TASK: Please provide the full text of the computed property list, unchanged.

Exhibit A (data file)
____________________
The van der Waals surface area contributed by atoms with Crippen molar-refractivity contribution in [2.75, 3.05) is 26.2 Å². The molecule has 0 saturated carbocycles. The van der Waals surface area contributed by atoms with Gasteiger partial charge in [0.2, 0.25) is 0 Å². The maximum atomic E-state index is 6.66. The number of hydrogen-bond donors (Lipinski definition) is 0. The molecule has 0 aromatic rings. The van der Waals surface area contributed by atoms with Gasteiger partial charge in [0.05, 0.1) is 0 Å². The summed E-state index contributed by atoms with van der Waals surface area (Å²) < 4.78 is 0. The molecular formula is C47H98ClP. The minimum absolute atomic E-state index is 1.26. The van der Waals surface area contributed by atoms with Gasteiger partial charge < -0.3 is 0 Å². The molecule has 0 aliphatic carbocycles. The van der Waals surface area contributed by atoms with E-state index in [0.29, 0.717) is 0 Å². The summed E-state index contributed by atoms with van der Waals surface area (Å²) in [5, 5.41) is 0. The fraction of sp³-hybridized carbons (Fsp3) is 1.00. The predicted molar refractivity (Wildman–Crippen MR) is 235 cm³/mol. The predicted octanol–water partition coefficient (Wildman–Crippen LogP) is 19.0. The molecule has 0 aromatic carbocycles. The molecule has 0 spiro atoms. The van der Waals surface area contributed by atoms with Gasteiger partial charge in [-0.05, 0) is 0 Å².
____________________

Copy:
The van der Waals surface area contributed by atoms with Crippen molar-refractivity contribution in [2.75, 3.05) is 26.2 Å². The molecule has 0 saturated carbocycles. The van der Waals surface area contributed by atoms with Gasteiger partial charge in [0.2, 0.25) is 0 Å². The maximum atomic E-state index is 6.66. The number of hydrogen-bond donors (Lipinski definition) is 0. The molecule has 0 aromatic rings. The van der Waals surface area contributed by atoms with Gasteiger partial charge in [0.05, 0.1) is 0 Å². The summed E-state index contributed by atoms with van der Waals surface area (Å²) < 4.78 is 0. The molecular formula is C47H98ClP. The minimum absolute atomic E-state index is 1.26. The van der Waals surface area contributed by atoms with Gasteiger partial charge < -0.3 is 0 Å². The molecule has 0 aliphatic carbocycles. The van der Waals surface area contributed by atoms with E-state index in [0.29, 0.717) is 0 Å². The summed E-state index contributed by atoms with van der Waals surface area (Å²) in [5, 5.41) is 0. The fraction of sp³-hybridized carbons (Fsp3) is 1.00. The predicted molar refractivity (Wildman–Crippen MR) is 235 cm³/mol. The predicted octanol–water partition coefficient (Wildman–Crippen LogP) is 19.0. The molecule has 0 aromatic carbocycles. The molecule has 0 spiro atoms. The van der Waals surface area contributed by atoms with Gasteiger partial charge in [-0.05, 0) is 0 Å².